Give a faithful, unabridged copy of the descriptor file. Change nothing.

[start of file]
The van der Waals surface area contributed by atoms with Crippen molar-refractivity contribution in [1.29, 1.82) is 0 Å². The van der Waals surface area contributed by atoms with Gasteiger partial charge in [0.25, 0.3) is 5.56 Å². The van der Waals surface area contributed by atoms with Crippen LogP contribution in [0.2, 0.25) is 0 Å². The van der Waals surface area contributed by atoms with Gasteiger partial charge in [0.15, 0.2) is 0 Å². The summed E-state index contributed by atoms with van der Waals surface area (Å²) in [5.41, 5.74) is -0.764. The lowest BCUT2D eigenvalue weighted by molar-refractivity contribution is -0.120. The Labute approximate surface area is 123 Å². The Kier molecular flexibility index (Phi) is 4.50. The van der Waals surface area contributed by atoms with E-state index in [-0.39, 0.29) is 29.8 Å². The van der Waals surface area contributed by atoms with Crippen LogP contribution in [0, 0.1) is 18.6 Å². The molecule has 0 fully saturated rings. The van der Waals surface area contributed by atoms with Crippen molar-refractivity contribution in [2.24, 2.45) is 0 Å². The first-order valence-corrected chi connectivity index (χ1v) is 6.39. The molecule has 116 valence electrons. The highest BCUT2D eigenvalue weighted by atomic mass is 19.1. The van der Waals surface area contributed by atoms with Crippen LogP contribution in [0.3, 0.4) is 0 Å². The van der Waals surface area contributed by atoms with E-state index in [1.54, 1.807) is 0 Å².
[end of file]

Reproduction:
The van der Waals surface area contributed by atoms with Crippen molar-refractivity contribution in [1.29, 1.82) is 0 Å². The van der Waals surface area contributed by atoms with Gasteiger partial charge in [0.25, 0.3) is 5.56 Å². The van der Waals surface area contributed by atoms with Crippen LogP contribution in [0.2, 0.25) is 0 Å². The van der Waals surface area contributed by atoms with Gasteiger partial charge in [0.15, 0.2) is 0 Å². The summed E-state index contributed by atoms with van der Waals surface area (Å²) in [5.41, 5.74) is -0.764. The lowest BCUT2D eigenvalue weighted by molar-refractivity contribution is -0.120. The Labute approximate surface area is 123 Å². The Kier molecular flexibility index (Phi) is 4.50. The van der Waals surface area contributed by atoms with E-state index in [-0.39, 0.29) is 29.8 Å². The van der Waals surface area contributed by atoms with Crippen LogP contribution in [0, 0.1) is 18.6 Å². The molecule has 0 fully saturated rings. The van der Waals surface area contributed by atoms with Crippen molar-refractivity contribution in [2.24, 2.45) is 0 Å². The first-order valence-corrected chi connectivity index (χ1v) is 6.39. The molecule has 116 valence electrons. The highest BCUT2D eigenvalue weighted by atomic mass is 19.1. The van der Waals surface area contributed by atoms with Crippen LogP contribution in [0.3, 0.4) is 0 Å². The van der Waals surface area contributed by atoms with E-state index in [1.54, 1.807) is 0 Å².